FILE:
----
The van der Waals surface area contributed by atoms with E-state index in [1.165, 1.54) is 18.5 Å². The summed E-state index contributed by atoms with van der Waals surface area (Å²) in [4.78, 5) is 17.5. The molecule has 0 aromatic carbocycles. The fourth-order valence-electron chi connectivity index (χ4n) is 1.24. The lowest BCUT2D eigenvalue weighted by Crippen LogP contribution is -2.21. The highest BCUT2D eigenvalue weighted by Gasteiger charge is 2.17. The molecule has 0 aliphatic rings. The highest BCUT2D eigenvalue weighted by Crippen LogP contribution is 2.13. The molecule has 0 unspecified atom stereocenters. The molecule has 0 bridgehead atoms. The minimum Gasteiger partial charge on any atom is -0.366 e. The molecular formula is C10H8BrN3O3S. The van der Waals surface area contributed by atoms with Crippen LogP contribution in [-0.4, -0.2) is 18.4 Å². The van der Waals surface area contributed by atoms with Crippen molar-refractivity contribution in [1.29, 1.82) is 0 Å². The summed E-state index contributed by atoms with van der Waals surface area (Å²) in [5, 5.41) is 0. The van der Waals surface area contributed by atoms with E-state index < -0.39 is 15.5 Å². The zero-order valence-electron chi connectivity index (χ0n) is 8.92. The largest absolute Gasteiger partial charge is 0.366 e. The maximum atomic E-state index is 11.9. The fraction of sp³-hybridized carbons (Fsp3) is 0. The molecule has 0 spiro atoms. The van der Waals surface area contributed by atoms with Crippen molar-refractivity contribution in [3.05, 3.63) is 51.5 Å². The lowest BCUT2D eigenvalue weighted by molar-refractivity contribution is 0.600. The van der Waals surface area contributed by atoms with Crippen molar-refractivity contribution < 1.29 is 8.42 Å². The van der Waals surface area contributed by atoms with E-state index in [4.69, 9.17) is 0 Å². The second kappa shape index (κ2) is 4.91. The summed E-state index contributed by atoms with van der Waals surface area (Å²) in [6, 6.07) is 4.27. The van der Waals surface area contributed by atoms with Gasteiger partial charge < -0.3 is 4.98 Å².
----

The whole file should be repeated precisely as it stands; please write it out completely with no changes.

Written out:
The van der Waals surface area contributed by atoms with E-state index in [1.165, 1.54) is 18.5 Å². The summed E-state index contributed by atoms with van der Waals surface area (Å²) in [4.78, 5) is 17.5. The molecule has 0 aromatic carbocycles. The fourth-order valence-electron chi connectivity index (χ4n) is 1.24. The lowest BCUT2D eigenvalue weighted by Crippen LogP contribution is -2.21. The highest BCUT2D eigenvalue weighted by Gasteiger charge is 2.17. The molecule has 0 aliphatic rings. The highest BCUT2D eigenvalue weighted by Crippen LogP contribution is 2.13. The molecule has 0 unspecified atom stereocenters. The molecule has 0 bridgehead atoms. The minimum Gasteiger partial charge on any atom is -0.366 e. The molecular formula is C10H8BrN3O3S. The van der Waals surface area contributed by atoms with Crippen LogP contribution in [-0.4, -0.2) is 18.4 Å². The van der Waals surface area contributed by atoms with Crippen molar-refractivity contribution in [1.29, 1.82) is 0 Å². The summed E-state index contributed by atoms with van der Waals surface area (Å²) in [5, 5.41) is 0. The van der Waals surface area contributed by atoms with E-state index < -0.39 is 15.5 Å². The zero-order valence-electron chi connectivity index (χ0n) is 8.92. The largest absolute Gasteiger partial charge is 0.366 e. The maximum atomic E-state index is 11.9. The fraction of sp³-hybridized carbons (Fsp3) is 0. The molecule has 0 spiro atoms. The van der Waals surface area contributed by atoms with Crippen molar-refractivity contribution in [3.05, 3.63) is 51.5 Å². The lowest BCUT2D eigenvalue weighted by molar-refractivity contribution is 0.600. The van der Waals surface area contributed by atoms with Crippen molar-refractivity contribution < 1.29 is 8.42 Å². The van der Waals surface area contributed by atoms with E-state index in [4.69, 9.17) is 0 Å². The second kappa shape index (κ2) is 4.91. The summed E-state index contributed by atoms with van der Waals surface area (Å²) in [6, 6.07) is 4.27. The van der Waals surface area contributed by atoms with Gasteiger partial charge < -0.3 is 4.98 Å².